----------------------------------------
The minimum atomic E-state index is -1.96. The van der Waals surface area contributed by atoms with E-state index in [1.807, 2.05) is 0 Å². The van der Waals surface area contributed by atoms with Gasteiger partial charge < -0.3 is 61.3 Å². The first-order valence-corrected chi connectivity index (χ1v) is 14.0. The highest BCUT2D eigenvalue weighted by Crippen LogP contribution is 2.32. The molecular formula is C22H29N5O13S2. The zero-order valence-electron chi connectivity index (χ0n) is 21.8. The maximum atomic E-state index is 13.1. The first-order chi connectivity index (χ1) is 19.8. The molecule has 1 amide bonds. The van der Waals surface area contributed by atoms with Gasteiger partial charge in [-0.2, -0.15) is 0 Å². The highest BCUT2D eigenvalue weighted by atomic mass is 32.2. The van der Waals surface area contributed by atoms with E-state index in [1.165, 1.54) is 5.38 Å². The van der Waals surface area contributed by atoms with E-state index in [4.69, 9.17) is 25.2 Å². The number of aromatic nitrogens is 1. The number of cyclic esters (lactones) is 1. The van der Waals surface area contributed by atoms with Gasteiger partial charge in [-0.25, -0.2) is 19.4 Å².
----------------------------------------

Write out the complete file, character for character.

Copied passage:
The minimum atomic E-state index is -1.96. The van der Waals surface area contributed by atoms with E-state index in [1.807, 2.05) is 0 Å². The van der Waals surface area contributed by atoms with Gasteiger partial charge < -0.3 is 61.3 Å². The first-order valence-corrected chi connectivity index (χ1v) is 14.0. The highest BCUT2D eigenvalue weighted by Crippen LogP contribution is 2.32. The molecular formula is C22H29N5O13S2. The zero-order valence-electron chi connectivity index (χ0n) is 21.8. The maximum atomic E-state index is 13.1. The first-order chi connectivity index (χ1) is 19.8. The molecule has 1 amide bonds. The van der Waals surface area contributed by atoms with Gasteiger partial charge in [-0.2, -0.15) is 0 Å². The highest BCUT2D eigenvalue weighted by atomic mass is 32.2. The van der Waals surface area contributed by atoms with E-state index in [1.165, 1.54) is 5.38 Å². The van der Waals surface area contributed by atoms with E-state index in [4.69, 9.17) is 25.2 Å². The number of aromatic nitrogens is 1. The number of cyclic esters (lactones) is 1. The van der Waals surface area contributed by atoms with Gasteiger partial charge in [-0.25, -0.2) is 19.4 Å².